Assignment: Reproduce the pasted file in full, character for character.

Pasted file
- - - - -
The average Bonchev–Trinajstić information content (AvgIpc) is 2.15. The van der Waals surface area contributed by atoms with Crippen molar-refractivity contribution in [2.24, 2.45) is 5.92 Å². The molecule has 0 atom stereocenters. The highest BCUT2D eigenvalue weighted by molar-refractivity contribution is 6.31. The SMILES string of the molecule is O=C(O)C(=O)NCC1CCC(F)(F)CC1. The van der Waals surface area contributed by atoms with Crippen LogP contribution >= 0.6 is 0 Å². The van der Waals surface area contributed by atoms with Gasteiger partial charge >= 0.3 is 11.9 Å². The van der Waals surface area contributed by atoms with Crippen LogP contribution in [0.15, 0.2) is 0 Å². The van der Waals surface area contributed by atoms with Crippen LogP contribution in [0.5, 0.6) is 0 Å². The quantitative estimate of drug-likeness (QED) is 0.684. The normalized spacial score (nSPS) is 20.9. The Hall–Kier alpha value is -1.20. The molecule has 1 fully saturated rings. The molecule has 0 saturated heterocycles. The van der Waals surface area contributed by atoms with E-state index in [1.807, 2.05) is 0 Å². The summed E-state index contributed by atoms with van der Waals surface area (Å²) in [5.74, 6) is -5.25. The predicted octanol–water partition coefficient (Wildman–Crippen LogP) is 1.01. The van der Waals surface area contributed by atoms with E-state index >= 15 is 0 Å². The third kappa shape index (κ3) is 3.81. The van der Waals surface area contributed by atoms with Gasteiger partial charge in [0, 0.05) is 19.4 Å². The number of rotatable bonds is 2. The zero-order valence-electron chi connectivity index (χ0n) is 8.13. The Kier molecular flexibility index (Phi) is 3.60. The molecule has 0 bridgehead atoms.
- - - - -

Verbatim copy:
The average Bonchev–Trinajstić information content (AvgIpc) is 2.15. The van der Waals surface area contributed by atoms with Crippen molar-refractivity contribution in [2.24, 2.45) is 5.92 Å². The molecule has 0 atom stereocenters. The highest BCUT2D eigenvalue weighted by molar-refractivity contribution is 6.31. The SMILES string of the molecule is O=C(O)C(=O)NCC1CCC(F)(F)CC1. The van der Waals surface area contributed by atoms with Crippen LogP contribution >= 0.6 is 0 Å². The van der Waals surface area contributed by atoms with Gasteiger partial charge >= 0.3 is 11.9 Å². The van der Waals surface area contributed by atoms with Crippen LogP contribution in [0.15, 0.2) is 0 Å². The van der Waals surface area contributed by atoms with Crippen LogP contribution in [0.5, 0.6) is 0 Å². The quantitative estimate of drug-likeness (QED) is 0.684. The normalized spacial score (nSPS) is 20.9. The Hall–Kier alpha value is -1.20. The molecule has 1 fully saturated rings. The molecule has 0 saturated heterocycles. The van der Waals surface area contributed by atoms with E-state index in [1.807, 2.05) is 0 Å². The summed E-state index contributed by atoms with van der Waals surface area (Å²) in [5.74, 6) is -5.25. The predicted octanol–water partition coefficient (Wildman–Crippen LogP) is 1.01. The van der Waals surface area contributed by atoms with E-state index >= 15 is 0 Å². The third kappa shape index (κ3) is 3.81. The van der Waals surface area contributed by atoms with Gasteiger partial charge in [0, 0.05) is 19.4 Å². The number of rotatable bonds is 2. The zero-order valence-electron chi connectivity index (χ0n) is 8.13. The Kier molecular flexibility index (Phi) is 3.60. The molecule has 0 bridgehead atoms.